Hybrid cloud is the best way to go, say IT specialists. Research is steadily backing up the theory. In its fifth annual State of the Cloud survey, RightScale found hybrid cloud adoption grew 13 percent, year-over-year. This growth occurs after public cloud users decided to dip their toes into private cloud resource pools.
The idea behind hybrid cloud computing is combining on-premise resources with public cloud platforms. Doing this, you can dynamically alternate workloads between both environments. In a perfect world, it results in greater flexibility and more efficient IT services. You know what they say about perfect worlds, though. They simply don’t exist in real life. Something always gets in the way. Hybrid cloud security might be the biggest roadblock.
Hybrid Cloud Security: On-prem Protection Primes
Hybrid cloud security means that all on-premise resources are fully protected. This includes securing the various mobile devices that connect to both the private and public sides of the cloud. All the while you have to hope your service provider comes through on maintaining a secure, compliant-friendly service on their end of the deal. With so many angles to cover, there simply is no one-size-fits-all solution.
Here’s a list of what you should consider, when looking at hybrid cloud security.
1. IT Security Skills
IT security specialists require a specific skillset in order to thrive in a hybrid environment. Transparency and visibility are critical in this setting. Experts must adopt unconventional skills. For example, IT experts who can thoroughly monitor and audit third-party cloud systems with compliance in mind can be worth their value in gold. Getting the right balance between traditional and forward-thinking expertise is a tremendous luxury to have.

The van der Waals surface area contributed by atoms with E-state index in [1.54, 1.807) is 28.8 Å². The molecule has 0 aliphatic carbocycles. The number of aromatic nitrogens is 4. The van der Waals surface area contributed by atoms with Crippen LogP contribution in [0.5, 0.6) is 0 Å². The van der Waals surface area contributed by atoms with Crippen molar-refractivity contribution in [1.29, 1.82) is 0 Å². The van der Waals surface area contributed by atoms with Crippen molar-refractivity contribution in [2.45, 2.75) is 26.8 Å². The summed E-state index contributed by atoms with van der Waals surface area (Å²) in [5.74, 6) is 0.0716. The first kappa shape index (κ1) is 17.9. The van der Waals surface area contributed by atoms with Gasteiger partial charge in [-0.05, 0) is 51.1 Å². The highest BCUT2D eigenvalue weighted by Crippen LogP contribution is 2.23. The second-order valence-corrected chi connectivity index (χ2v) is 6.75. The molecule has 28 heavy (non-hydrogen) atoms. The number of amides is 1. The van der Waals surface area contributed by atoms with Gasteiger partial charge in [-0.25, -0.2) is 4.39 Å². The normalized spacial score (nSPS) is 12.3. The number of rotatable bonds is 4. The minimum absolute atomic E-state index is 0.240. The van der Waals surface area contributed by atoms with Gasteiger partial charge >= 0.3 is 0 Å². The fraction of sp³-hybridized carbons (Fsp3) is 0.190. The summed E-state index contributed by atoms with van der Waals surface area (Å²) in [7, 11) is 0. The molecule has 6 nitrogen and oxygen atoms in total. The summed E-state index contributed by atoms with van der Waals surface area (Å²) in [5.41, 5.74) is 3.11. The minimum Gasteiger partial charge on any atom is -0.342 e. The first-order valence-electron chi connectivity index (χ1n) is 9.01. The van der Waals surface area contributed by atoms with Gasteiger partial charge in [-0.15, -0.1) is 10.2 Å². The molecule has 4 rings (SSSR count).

A public cloud platform should function much like you’d expect your own infrastructure to operate. Vendors monitor the environment and maintain detailed logs of all activities. If a security breach or even suspicious activity is detected, the vendor alerts the customer, who can follow up accordingly.
Vendor alerts are one thing. Acting on what you see is another. The customer needs to follow up on the findings and alert their own security team. Looking at analytics, organizations can pair logs, alerts and data from other applications for a more comprehensive view. Hybrid cloud security tightens another couple notches when you routinely monitor both sides of the fence.
3. SLA Flexibility
Service level agreements have long been a hot potato in cloud computing talk. Between the vague language and confusion over what “99.95 percent uptime” really means, users are understandably frustrated. But things are looking up, thanks to hybrid cloud. More vendors are taking custom SLAs into consideration. No two implementations are identical, and this has created a bit of leeway customers can bring to the negotiating table.
Custom SLAs make sense for three reasons: